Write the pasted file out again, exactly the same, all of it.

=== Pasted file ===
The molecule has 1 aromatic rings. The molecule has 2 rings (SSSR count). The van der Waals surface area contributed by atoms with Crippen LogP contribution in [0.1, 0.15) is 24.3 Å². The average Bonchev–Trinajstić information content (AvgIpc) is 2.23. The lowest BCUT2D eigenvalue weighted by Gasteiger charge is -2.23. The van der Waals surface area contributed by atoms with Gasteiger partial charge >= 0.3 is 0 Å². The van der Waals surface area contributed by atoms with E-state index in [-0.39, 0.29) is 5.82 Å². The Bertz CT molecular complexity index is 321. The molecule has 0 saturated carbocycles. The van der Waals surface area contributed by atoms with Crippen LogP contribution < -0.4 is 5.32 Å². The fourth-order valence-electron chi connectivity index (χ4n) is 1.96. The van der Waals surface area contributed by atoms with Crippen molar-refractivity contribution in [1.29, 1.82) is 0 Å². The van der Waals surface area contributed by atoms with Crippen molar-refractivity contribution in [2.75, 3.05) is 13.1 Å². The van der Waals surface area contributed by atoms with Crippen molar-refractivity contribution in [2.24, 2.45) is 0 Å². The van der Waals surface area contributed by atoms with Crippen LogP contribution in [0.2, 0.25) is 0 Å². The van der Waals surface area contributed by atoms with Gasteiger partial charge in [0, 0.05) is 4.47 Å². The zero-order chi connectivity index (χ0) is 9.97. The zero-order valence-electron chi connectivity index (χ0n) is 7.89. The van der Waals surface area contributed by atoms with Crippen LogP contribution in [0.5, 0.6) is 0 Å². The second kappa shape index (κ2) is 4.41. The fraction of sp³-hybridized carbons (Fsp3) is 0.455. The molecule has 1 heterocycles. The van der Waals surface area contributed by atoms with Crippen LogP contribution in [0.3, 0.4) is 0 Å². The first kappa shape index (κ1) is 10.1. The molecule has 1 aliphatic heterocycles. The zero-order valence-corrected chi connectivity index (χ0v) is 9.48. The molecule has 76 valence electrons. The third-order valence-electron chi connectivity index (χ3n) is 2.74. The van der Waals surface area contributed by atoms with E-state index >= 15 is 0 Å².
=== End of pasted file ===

The molecule has 1 aromatic rings. The molecule has 2 rings (SSSR count). The van der Waals surface area contributed by atoms with Crippen LogP contribution in [0.1, 0.15) is 24.3 Å². The average Bonchev–Trinajstić information content (AvgIpc) is 2.23. The lowest BCUT2D eigenvalue weighted by Gasteiger charge is -2.23. The van der Waals surface area contributed by atoms with Gasteiger partial charge >= 0.3 is 0 Å². The van der Waals surface area contributed by atoms with E-state index in [-0.39, 0.29) is 5.82 Å². The Bertz CT molecular complexity index is 321. The molecule has 0 saturated carbocycles. The van der Waals surface area contributed by atoms with Crippen LogP contribution < -0.4 is 5.32 Å². The fourth-order valence-electron chi connectivity index (χ4n) is 1.96. The van der Waals surface area contributed by atoms with Crippen molar-refractivity contribution in [1.29, 1.82) is 0 Å². The van der Waals surface area contributed by atoms with Crippen molar-refractivity contribution in [2.75, 3.05) is 13.1 Å². The van der Waals surface area contributed by atoms with Crippen molar-refractivity contribution in [2.24, 2.45) is 0 Å². The van der Waals surface area contributed by atoms with Crippen LogP contribution in [0.2, 0.25) is 0 Å². The van der Waals surface area contributed by atoms with Gasteiger partial charge in [0, 0.05) is 4.47 Å². The zero-order chi connectivity index (χ0) is 9.97. The zero-order valence-electron chi connectivity index (χ0n) is 7.89. The van der Waals surface area contributed by atoms with Crippen LogP contribution in [0.5, 0.6) is 0 Å². The second kappa shape index (κ2) is 4.41. The fraction of sp³-hybridized carbons (Fsp3) is 0.455. The molecule has 1 heterocycles. The van der Waals surface area contributed by atoms with Crippen LogP contribution in [0.3, 0.4) is 0 Å². The first kappa shape index (κ1) is 10.1. The molecule has 1 aliphatic heterocycles. The zero-order valence-corrected chi connectivity index (χ0v) is 9.48. The molecule has 76 valence electrons. The third-order valence-electron chi connectivity index (χ3n) is 2.74. The van der Waals surface area contributed by atoms with E-state index >= 15 is 0 Å².